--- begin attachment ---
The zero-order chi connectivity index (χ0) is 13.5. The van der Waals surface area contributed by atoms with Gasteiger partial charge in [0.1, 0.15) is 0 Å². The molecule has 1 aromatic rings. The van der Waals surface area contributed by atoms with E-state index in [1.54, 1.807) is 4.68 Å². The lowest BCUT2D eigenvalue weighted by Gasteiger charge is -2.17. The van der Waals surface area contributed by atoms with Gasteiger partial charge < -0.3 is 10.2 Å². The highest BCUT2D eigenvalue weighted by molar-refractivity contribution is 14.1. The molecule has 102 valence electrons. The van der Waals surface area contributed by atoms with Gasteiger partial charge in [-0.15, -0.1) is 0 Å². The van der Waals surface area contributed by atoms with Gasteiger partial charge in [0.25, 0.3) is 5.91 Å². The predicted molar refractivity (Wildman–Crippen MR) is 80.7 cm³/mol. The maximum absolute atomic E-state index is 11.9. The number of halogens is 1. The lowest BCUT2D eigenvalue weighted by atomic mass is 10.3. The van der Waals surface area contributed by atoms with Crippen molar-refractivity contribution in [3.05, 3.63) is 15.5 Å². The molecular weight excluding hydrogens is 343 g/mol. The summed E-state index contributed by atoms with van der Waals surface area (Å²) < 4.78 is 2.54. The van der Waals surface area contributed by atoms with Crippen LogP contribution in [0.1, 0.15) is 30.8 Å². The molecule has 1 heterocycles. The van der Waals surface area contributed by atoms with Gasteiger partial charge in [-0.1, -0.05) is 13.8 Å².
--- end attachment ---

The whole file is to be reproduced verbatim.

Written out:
The zero-order chi connectivity index (χ0) is 13.5. The van der Waals surface area contributed by atoms with Gasteiger partial charge in [0.1, 0.15) is 0 Å². The molecule has 1 aromatic rings. The van der Waals surface area contributed by atoms with E-state index in [1.54, 1.807) is 4.68 Å². The lowest BCUT2D eigenvalue weighted by Gasteiger charge is -2.17. The van der Waals surface area contributed by atoms with Gasteiger partial charge < -0.3 is 10.2 Å². The highest BCUT2D eigenvalue weighted by molar-refractivity contribution is 14.1. The molecule has 102 valence electrons. The van der Waals surface area contributed by atoms with Gasteiger partial charge in [-0.15, -0.1) is 0 Å². The van der Waals surface area contributed by atoms with Gasteiger partial charge in [0.25, 0.3) is 5.91 Å². The predicted molar refractivity (Wildman–Crippen MR) is 80.7 cm³/mol. The maximum absolute atomic E-state index is 11.9. The number of halogens is 1. The lowest BCUT2D eigenvalue weighted by atomic mass is 10.3. The van der Waals surface area contributed by atoms with Crippen molar-refractivity contribution in [3.05, 3.63) is 15.5 Å². The molecular weight excluding hydrogens is 343 g/mol. The summed E-state index contributed by atoms with van der Waals surface area (Å²) < 4.78 is 2.54. The van der Waals surface area contributed by atoms with Crippen LogP contribution in [0.1, 0.15) is 30.8 Å². The molecule has 1 heterocycles. The van der Waals surface area contributed by atoms with Gasteiger partial charge in [-0.1, -0.05) is 13.8 Å².